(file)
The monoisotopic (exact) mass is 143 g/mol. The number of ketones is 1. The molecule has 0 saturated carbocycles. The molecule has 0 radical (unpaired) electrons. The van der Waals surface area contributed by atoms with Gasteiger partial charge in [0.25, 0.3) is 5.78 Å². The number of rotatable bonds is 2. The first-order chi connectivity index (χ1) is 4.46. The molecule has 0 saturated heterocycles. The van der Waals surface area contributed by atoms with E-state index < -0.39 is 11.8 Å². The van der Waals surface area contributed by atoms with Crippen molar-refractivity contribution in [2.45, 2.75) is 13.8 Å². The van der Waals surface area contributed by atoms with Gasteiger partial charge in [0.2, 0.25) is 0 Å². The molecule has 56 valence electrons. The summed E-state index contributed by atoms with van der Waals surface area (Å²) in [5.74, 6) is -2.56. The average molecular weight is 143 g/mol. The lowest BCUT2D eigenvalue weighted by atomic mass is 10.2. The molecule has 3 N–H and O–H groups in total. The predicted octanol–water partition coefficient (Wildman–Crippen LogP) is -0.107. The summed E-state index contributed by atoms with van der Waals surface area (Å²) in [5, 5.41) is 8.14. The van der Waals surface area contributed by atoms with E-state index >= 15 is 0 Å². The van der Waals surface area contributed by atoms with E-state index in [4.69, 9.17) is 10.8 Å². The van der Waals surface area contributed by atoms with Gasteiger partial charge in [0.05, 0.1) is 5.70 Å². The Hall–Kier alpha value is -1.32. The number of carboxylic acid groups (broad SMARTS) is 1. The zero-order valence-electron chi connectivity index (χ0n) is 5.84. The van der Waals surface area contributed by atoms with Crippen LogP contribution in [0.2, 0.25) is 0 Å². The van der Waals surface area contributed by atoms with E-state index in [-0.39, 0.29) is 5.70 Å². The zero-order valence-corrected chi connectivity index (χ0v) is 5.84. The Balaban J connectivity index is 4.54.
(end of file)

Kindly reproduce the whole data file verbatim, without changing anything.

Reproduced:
The monoisotopic (exact) mass is 143 g/mol. The number of ketones is 1. The molecule has 0 saturated carbocycles. The molecule has 0 radical (unpaired) electrons. The van der Waals surface area contributed by atoms with Gasteiger partial charge in [0.25, 0.3) is 5.78 Å². The number of rotatable bonds is 2. The first-order chi connectivity index (χ1) is 4.46. The molecule has 0 saturated heterocycles. The van der Waals surface area contributed by atoms with E-state index < -0.39 is 11.8 Å². The van der Waals surface area contributed by atoms with Crippen molar-refractivity contribution in [2.45, 2.75) is 13.8 Å². The van der Waals surface area contributed by atoms with Gasteiger partial charge in [0.2, 0.25) is 0 Å². The molecule has 56 valence electrons. The summed E-state index contributed by atoms with van der Waals surface area (Å²) in [5.74, 6) is -2.56. The average molecular weight is 143 g/mol. The lowest BCUT2D eigenvalue weighted by atomic mass is 10.2. The molecule has 3 N–H and O–H groups in total. The predicted octanol–water partition coefficient (Wildman–Crippen LogP) is -0.107. The summed E-state index contributed by atoms with van der Waals surface area (Å²) in [5, 5.41) is 8.14. The van der Waals surface area contributed by atoms with E-state index >= 15 is 0 Å². The van der Waals surface area contributed by atoms with E-state index in [4.69, 9.17) is 10.8 Å². The van der Waals surface area contributed by atoms with Gasteiger partial charge in [0.05, 0.1) is 5.70 Å². The Hall–Kier alpha value is -1.32. The number of carboxylic acid groups (broad SMARTS) is 1. The zero-order valence-electron chi connectivity index (χ0n) is 5.84. The van der Waals surface area contributed by atoms with Crippen LogP contribution in [0.2, 0.25) is 0 Å². The van der Waals surface area contributed by atoms with E-state index in [-0.39, 0.29) is 5.70 Å². The zero-order valence-corrected chi connectivity index (χ0v) is 5.84. The Balaban J connectivity index is 4.54.